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Universal Health Services takes big write-down on addiction-treatment unit because the business has changed

The addictions-treatment business has moved away from traveling for care, and using out of network insurance payments, forcing the write-down of Foundations Recovery Network.

Universal Health Services corporate headquarters in King of Prussia.
Universal Health Services corporate headquarters in King of Prussia.

When Universal Health Services Inc. paid $350 million for addiction-treatment firm Foundations Recovery Network LLC in 2015, it seemed like a deal that was spot-on with societal trends. The addiction sector was booming.

But the Foundations model — involving direct-to-consumer marketing, travel for treatment, and out-of-network insurance payments — has not held up, leading King-of-Prussia-based UHS to write off $147 million. That is more than 40% of what it paid for Foundations, including $98 million in the quarter ended Sept. 30.

“There is much less out-of-network. There is much less travel for treatment. There is more and more control by the payers and less and less by the patients,” UHS chief financial office Steve Filton said Friday on a conference call with analysts about UHS’s third quarter earnings.

Two federal laws — the Mental Health Parity and Addiction Equity Act and the Affordable Care Act, which made addiction treatment an essential benefit — forced insurers to cover that care. But rates paid under contracts with insurers are typically lower than out-of-network rates.

On Friday, UHS’s stock closed down $6.77, or 4.7%, to $137.93. Of particular concern to analysts was a decline in the growth rate of patient volumes in the hundreds of behavioral-health facilities that UHS owns in the United States and England. UHS also has 26 acute-care hospitals.

UHS reported $97.2 million in net income on $2.8 billion in revenue in the quarter ending Sept. 30, compared with $171.7 million in net income on $2.6 billion in revenue in the same period of 2018.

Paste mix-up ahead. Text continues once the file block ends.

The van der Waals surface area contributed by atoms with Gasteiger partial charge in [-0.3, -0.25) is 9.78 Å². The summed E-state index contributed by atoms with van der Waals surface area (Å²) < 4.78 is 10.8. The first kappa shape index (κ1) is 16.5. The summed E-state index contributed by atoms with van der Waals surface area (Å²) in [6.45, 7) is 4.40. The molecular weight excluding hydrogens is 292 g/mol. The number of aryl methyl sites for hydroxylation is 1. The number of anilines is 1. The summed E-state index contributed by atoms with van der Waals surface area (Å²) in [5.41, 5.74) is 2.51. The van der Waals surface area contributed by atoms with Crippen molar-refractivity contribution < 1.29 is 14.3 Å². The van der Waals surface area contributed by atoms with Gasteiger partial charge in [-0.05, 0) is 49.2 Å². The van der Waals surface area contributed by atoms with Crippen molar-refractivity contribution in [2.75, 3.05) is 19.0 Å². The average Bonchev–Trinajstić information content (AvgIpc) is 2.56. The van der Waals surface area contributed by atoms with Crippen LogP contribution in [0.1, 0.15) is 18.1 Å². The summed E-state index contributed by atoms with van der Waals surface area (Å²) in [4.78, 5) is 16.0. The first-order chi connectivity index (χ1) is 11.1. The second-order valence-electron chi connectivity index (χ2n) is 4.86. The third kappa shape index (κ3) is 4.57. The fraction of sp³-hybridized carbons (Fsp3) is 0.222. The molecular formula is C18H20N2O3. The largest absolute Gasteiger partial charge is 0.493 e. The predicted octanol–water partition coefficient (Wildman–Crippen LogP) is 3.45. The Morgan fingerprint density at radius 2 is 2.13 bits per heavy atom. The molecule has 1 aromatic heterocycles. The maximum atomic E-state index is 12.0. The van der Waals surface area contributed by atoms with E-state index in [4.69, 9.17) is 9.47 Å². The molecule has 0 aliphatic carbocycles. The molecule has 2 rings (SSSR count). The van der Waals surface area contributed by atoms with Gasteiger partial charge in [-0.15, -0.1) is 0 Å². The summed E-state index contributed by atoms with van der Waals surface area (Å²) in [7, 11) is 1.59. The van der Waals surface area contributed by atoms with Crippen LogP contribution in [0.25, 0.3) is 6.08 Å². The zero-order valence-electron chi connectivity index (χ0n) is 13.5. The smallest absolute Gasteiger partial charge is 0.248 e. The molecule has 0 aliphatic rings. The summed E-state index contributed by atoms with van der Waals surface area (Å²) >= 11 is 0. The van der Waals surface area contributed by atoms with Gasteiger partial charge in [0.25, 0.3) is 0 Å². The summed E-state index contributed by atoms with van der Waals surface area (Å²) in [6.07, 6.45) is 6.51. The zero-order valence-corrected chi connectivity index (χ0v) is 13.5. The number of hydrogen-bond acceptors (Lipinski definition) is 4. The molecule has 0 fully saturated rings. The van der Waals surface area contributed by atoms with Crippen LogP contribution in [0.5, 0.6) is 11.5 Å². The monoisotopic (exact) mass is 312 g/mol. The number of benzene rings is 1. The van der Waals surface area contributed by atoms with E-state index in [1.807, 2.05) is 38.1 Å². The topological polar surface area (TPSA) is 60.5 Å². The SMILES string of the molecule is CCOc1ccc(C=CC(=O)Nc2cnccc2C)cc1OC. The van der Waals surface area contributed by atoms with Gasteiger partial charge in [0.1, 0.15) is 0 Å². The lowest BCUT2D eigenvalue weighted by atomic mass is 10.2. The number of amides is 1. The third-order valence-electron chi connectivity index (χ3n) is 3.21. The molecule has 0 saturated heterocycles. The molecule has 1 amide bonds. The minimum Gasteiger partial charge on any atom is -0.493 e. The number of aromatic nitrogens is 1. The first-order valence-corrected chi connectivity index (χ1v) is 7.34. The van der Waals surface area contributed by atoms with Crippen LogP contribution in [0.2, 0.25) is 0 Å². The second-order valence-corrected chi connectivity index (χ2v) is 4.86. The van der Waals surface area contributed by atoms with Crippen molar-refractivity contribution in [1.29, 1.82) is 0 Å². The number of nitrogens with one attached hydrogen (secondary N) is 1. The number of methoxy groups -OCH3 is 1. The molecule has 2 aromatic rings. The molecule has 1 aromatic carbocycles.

In the Philadelphia region, UHS owns Brooke Glen Behavioral Hospital in Fort Washington, Foundations Behavioral Health in Doylestown, The Horsham Clinic in Ambler, and Keystone Center in Wallingford, as well as Fairmount Behavioral Health System and Friends Hospital, in Philadelphia.

Aside from the write-down, Foundations also represented a $3 million drag on cash earnings in the most recent quarter, Filton told analysts.

That’s not what Filton expected in 2015 from Foundations, which had four inpatient facilities in California, Georgia, and Tennessee comprising 322 beds, as well as eight outpatient centers, when UHS bought it.

“We view this as a very attractive platform” that could "generate business for our hospitals in other geographies,” Filton told investors in January 2016.

UHS founder Alan B. Miller defended the deal on Friday’s call: “For the first few years after the acquisition, we did very well in the business, but then the nature of the business changed. We are making adjustments.”

Separately this week, UHS announced another joint venture with a nonprofit system to build a behavioral health facility. The partnership, with HonorHealth, which has five hospitals in the Phoenix area, will build a freestanding 120-bed facility in suburban Scottsdale for $39 million.

Other such partnerships have been with Valley Children’s Health in Madera, Calif., and Lancaster General Health, part of the University of Pennsylvania Health System.

Because hospital operators are seeing more patients with behavioral health problems in their acute-care emergency departments, Filton said, “they remain extremely bullish about these businesses.”